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Dr. Sheri's Blog

CCSS

How to Map Out a Project

As a student, a mom, and a teacher, I've experienced many late nights spent cramming to get a project completed and turned in on time. Unfortunately, for individuals with executive function deficits, planning can be an area of great weakness. This lack of planning can result in leaving things to the last minute, or not getting started with a project at all because it just seems too overwhelming.

Project mapping is a method whereby sticky notes are used to identify the different components of a project.

So What's the Big Debate About the Common Core?

A couple of weeks ago a good friend posted a picture of amath problemon Facebook that was originally posted by the Australian Tea Party and reputed to be an example of a Common Core (CCSS) lesson. I was intrigued by the post (I admit that I couldn't make sense of the math problem), partly because I wasn't aware that Australia had adopted the US Common Core State Standards,  and partly because in all my experience with the CCSS I had never experienced or seen anything like the problem that was being shown.

Master Binder System for Individuals with EF Deficits

“My child was not having any success as she searched for an important paper that needed to be signed by me and submitted to the school office.  I opened her backpack only to find that it looked like a bomb went off inside!  There was so much stuff in there, including paperwork that should have been shared with parents at home as well as assignments that should have been turned in at school. Comments from some of her teachers made sense now—‘She isn’t turning in any homework’.  I know she is doing the work at home, because she shows it to me after she finishes.

Project Planning for people with EF deficits

Check out this email I received from my co-author, Carol Burmeister:

Hi Dr. Sheri,
 
I wanted to share a personal experience I had with my grandson last week.  I was helping him with his homework, which included preparing for a presentation on Ronald Reagan that he was expected to share in school on Friday.  He did research on his topic online and synthesized the information so that he could develop a presentation that included his findings and supporting evidence.  He made strategic use of digital media and visual displays to enhance understanding of his material.

So, what's the big deal about Executive Function?

When I think of Executive Function (EF) skills, I picture those movies in which a high-powered executive is followed around by an executive assistant who takes care of all the details. "Ma'am, your 9:00 is waiting in room B. You're conference call will begin at 9:45 and I'll make sure everyone is ready and waiting on the line. Tomorrow is Valentine's Day; I ordered a gift to be delivered to your husband at work and a flower arrangement to be delivered to your mother. I also wrote a thank you note to your mother-in-law for her birthday gift and sent that in the mail.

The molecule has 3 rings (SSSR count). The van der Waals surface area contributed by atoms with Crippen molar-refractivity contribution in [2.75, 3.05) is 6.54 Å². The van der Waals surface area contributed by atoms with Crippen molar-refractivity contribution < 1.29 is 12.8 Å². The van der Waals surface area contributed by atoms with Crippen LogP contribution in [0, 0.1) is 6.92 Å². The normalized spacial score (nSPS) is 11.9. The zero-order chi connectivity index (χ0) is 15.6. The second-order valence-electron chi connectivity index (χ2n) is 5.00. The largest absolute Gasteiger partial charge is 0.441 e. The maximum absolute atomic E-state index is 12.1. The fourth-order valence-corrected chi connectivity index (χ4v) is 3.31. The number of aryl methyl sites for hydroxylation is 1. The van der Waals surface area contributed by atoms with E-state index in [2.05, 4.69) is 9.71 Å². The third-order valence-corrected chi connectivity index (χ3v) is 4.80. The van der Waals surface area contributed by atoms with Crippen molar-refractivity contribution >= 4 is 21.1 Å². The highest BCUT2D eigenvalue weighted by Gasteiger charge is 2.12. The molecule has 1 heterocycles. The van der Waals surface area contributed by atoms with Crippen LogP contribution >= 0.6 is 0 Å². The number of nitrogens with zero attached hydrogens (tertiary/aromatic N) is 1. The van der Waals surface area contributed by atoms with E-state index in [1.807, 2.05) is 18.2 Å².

Building Positive School Climate Part III

In my last two blogs I've reviewed the first two guiding principles included in the USDE document,Guiding Principles: A Resource Guide for Improving School Climate and Discipline(2014). If you haven't had a chance to check out my first two blogs on the first two guiding principles, please do so. Today I'm trying something different (yet again). I've recorded a short video which can be viewed by clicking below. If you are viewing from an educational facility that blocks YouTube, click

Building Positive School Climate, Part II

I'm trying something new for my blog today. I'm going to focus on the second of the three guiding principles that are included in the USDE resource guide and I've developed a Prezi with audio to do so. Please click on the link, press the "play" button on the bottom left of the presentation screen, turn up your speakers, and then let me know how you like the format.
Have a great day!

Building Positive School Climates: Part I

In the U.S. Department of Education document, Guiding Principles: A Resource Guide for Improving School Climate and Discipline (2014), the first guiding principle that is outlined is entitled “Climate and Prevention.” Positive school climates are described as necessary to, “prevent problem behaviors before they occur and reduce the need for disciplinary interventions that can interfere with student learning” (USDE, 2014).

The document presents six action steps that schools should implement in order to boost academic excellence and student success.

Creating Effective Learning Environments

Last spring a group of individuals from across the state met to identify the best ways to support schools in the implementation of the Common Core State Standards (CCSS). The group felt strongly that schools need to focus on the implementation of a multi-tiered system of supports (MTSS) in order to strategically meet the needs of all students. In addition, the group identified four components that need to be in place in order for schools to meet the challenge of preparing students to be college and career ready:
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How to Map Out a Project
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Autism Spectrum Disorders
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